Jaesub Hong
Jaesub's Story

Jaesub joined Watsi on December 26th, 2015. 40 other people also joined Watsi on that day! Jaesub's most recent donation supported Khin Shwe, a 38-year-old woman from Thailand, to remove a right ovarian mass.


Jaesub has funded healthcare for 2 patients in 2 countries.

All patients funded by Jaesub

“I only want to say thank you, I am so grateful that you will help me again,” says Khin Shwe, a 38-year-old mother from Thailand. Khin Shwe was a previous patient with our medical partner, Burma Border Projects (BBP), and Watsi donors funded a total abdominal hysterectomy to remove Khin Shwe’s uterus after doctors diagnosed her with a uterine myoma. Unfortunately, since that operation, she developed an ovarian mass—necessitating removal of her left ovary through an oophorectomy procedure. “In July, after her first operation, Khin Shwe could still feel the mass in the right side of her abdomen. Now, the mass is 19 cm by 23 cm—it is so large it can be seen through her abdomen and is causing her a lot of physical discomfort,” explains BBP. Along with being painful, the mass is causing Khin Shwe to lose weight quickly. “I want to eat a lot, but I cannot, my abdomen becomes even bigger when I do—it is so uncomfortable for me, I feel stuffed all the time and I cannot sleep well at night,” she describes. Since Khin Shwe returned from BBP’s clinic in Burma, she has been staying with her daughter, who works at a factory, and her husband—a security guard at a local factory. BBP continues, “It is painful for her when she sits down and stands up, she only walks a little and slowly. At home, she can cook rice and clean a little, but she cannot carry anything. She just prepares the curry for when her husband and daughter return from work.” For $1,500, Khin Shwe will undergo a second oophorectomy. This time, doctors will remove her right ovary and the painful, growing tumor. Funding will also cover a seven-day hospital stay, transportation to BBP’s hospital clinic and food throughout her recovery. BBP adds, “After surgery, Khin Shwe will be able to go back to see her father in Burma,” who recently suffered a stroke. “She will be able to help her mother take care of him.” “When I arrived at the clinic, the midwife encouraged me and told me that the organization that helped me before will be able to help me again. I am so thankful that I will get a new life,” shares Khin Shwe. “When I am healthy I will go back to see my father—I know that it will be the last time. I pray for my father—I was so confused I had to think about my father’s condition and my condition so I couldn’t do anything. I couldn’t get treatment because I had to take care of my father.” Let’s help end to Khin Shwe’s medical issues so she can care for her children and her father.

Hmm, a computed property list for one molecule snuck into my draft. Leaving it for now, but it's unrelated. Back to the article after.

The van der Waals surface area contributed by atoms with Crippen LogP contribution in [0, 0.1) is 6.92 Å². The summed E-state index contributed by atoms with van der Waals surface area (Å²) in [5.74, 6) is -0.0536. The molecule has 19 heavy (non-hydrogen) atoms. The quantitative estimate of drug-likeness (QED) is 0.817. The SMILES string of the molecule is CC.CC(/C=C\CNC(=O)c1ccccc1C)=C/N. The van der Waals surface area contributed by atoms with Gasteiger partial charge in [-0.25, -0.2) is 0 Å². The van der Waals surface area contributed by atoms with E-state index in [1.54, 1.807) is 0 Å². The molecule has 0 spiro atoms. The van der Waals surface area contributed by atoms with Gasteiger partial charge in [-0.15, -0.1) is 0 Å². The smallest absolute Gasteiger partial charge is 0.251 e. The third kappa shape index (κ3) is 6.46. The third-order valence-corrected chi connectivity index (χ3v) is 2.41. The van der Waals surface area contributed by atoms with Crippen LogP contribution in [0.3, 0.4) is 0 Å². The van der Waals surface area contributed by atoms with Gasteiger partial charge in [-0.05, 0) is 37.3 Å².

Fully funded

Lai is a 60-year-old wife, mother, and grandmother from Cambodia who tends to the vegetable garden around her home and goes to the pagoda to hear the monks pray. Our medical partner, Children’s Surgical Centre (CSC), tells us, “Lai has been diagnosed with glaucoma. She has [also] developed a cataract in her right eye, and she can not see clearly.” Glaucoma and cataracts are both serious eye conditions that can lead to vision loss. Both conditions are also more common with age, so many people who have one disease may develop the other. Glaucoma is caused by inadequate fluid drainage from the eye, causing pressure to build inside the eye. The increased pressure damages the eye’s main nerve — the optic nerve — and results in vision loss and eventual blindness. A cataract occurs when there is a buildup of proteins in the lens. This causes the lens to become cloudy, disrupting the passage of light through the lens and impairing vision. “Lai experiences blurred vision, pain, burning, and tearing,” CSC continues. “She cannot do work very well or go anywhere outside by herself.” For $300, Lai will undergo two surgical procedures to restore her vision. One procedure will remove the cloudy lens from her right eye and replace it with an artificial one. In a second procedure—known as trabeculectomy—doctors will remove tissue from the eye to create an opening to allow fluid drainage. Funding also includes pre- and post-operative consultations, a two-day hospital stay, and eye drops and ointments. After surgery, “Lai will be able to see clearly again, and the pressure in her eye will be decreased,” says CSC. Let’s help make that happen!

Fully funded